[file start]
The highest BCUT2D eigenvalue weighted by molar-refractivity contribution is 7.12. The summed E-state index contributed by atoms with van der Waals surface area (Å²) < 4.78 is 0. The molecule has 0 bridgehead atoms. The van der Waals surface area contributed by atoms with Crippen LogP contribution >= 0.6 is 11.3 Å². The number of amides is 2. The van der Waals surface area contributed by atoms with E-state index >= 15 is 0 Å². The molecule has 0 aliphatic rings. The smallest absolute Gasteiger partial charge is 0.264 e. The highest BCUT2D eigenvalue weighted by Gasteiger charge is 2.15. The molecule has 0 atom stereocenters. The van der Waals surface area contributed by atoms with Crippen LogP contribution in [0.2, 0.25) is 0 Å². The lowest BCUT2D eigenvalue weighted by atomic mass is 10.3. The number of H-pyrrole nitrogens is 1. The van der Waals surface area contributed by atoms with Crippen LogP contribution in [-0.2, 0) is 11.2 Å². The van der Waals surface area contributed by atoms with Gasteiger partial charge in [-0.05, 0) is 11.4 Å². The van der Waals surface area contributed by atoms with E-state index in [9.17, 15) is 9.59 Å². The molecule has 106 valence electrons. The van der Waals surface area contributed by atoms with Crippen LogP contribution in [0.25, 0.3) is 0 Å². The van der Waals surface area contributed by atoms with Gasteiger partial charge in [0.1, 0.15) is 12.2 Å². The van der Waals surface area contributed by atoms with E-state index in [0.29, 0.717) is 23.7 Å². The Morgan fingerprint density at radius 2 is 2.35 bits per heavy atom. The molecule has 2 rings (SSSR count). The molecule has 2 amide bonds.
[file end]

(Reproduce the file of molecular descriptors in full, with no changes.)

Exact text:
The highest BCUT2D eigenvalue weighted by molar-refractivity contribution is 7.12. The summed E-state index contributed by atoms with van der Waals surface area (Å²) < 4.78 is 0. The molecule has 0 bridgehead atoms. The van der Waals surface area contributed by atoms with Crippen LogP contribution >= 0.6 is 11.3 Å². The number of amides is 2. The van der Waals surface area contributed by atoms with E-state index >= 15 is 0 Å². The molecule has 0 aliphatic rings. The smallest absolute Gasteiger partial charge is 0.264 e. The highest BCUT2D eigenvalue weighted by Gasteiger charge is 2.15. The molecule has 0 atom stereocenters. The van der Waals surface area contributed by atoms with Crippen LogP contribution in [0.2, 0.25) is 0 Å². The lowest BCUT2D eigenvalue weighted by atomic mass is 10.3. The number of H-pyrrole nitrogens is 1. The van der Waals surface area contributed by atoms with Crippen LogP contribution in [-0.2, 0) is 11.2 Å². The van der Waals surface area contributed by atoms with Gasteiger partial charge in [-0.05, 0) is 11.4 Å². The van der Waals surface area contributed by atoms with E-state index in [9.17, 15) is 9.59 Å². The molecule has 106 valence electrons. The van der Waals surface area contributed by atoms with Crippen LogP contribution in [0.25, 0.3) is 0 Å². The van der Waals surface area contributed by atoms with Gasteiger partial charge in [0.1, 0.15) is 12.2 Å². The van der Waals surface area contributed by atoms with E-state index in [0.29, 0.717) is 23.7 Å². The Morgan fingerprint density at radius 2 is 2.35 bits per heavy atom. The molecule has 2 rings (SSSR count). The molecule has 2 amide bonds.